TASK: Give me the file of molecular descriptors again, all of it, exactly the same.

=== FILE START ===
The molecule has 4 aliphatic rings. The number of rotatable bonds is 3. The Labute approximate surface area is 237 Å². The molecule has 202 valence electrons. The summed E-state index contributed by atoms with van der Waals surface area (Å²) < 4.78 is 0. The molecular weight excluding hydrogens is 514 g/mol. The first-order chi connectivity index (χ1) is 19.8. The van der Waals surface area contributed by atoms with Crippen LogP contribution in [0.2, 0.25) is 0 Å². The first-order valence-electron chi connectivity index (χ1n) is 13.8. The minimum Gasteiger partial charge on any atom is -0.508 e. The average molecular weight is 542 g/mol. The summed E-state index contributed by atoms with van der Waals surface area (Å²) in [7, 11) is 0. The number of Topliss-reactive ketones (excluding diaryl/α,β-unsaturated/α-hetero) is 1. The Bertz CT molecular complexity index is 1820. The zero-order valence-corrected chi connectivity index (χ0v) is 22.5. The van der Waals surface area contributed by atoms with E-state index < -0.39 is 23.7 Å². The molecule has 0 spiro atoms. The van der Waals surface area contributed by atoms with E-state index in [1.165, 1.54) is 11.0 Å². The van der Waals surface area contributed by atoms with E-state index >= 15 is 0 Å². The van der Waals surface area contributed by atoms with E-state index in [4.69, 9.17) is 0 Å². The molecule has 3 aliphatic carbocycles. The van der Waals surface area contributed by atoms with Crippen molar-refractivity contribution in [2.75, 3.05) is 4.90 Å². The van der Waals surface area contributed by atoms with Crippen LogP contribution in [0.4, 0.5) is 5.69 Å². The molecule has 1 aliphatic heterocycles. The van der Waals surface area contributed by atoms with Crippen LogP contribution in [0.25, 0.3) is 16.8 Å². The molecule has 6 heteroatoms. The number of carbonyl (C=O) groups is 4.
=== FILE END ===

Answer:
The molecule has 4 aliphatic rings. The number of rotatable bonds is 3. The Labute approximate surface area is 237 Å². The molecule has 202 valence electrons. The summed E-state index contributed by atoms with van der Waals surface area (Å²) < 4.78 is 0. The molecular weight excluding hydrogens is 514 g/mol. The first-order chi connectivity index (χ1) is 19.8. The van der Waals surface area contributed by atoms with Crippen LogP contribution in [0.2, 0.25) is 0 Å². The first-order valence-electron chi connectivity index (χ1n) is 13.8. The minimum Gasteiger partial charge on any atom is -0.508 e. The average molecular weight is 542 g/mol. The summed E-state index contributed by atoms with van der Waals surface area (Å²) in [7, 11) is 0. The number of Topliss-reactive ketones (excluding diaryl/α,β-unsaturated/α-hetero) is 1. The Bertz CT molecular complexity index is 1820. The zero-order valence-corrected chi connectivity index (χ0v) is 22.5. The van der Waals surface area contributed by atoms with E-state index < -0.39 is 23.7 Å². The molecule has 0 spiro atoms. The van der Waals surface area contributed by atoms with E-state index in [1.165, 1.54) is 11.0 Å². The van der Waals surface area contributed by atoms with E-state index >= 15 is 0 Å². The van der Waals surface area contributed by atoms with E-state index in [4.69, 9.17) is 0 Å². The molecule has 3 aliphatic carbocycles. The van der Waals surface area contributed by atoms with Crippen molar-refractivity contribution in [2.75, 3.05) is 4.90 Å². The van der Waals surface area contributed by atoms with Crippen LogP contribution in [0.4, 0.5) is 5.69 Å². The molecule has 1 aliphatic heterocycles. The van der Waals surface area contributed by atoms with Crippen LogP contribution in [0.25, 0.3) is 16.8 Å². The molecule has 6 heteroatoms. The number of carbonyl (C=O) groups is 4.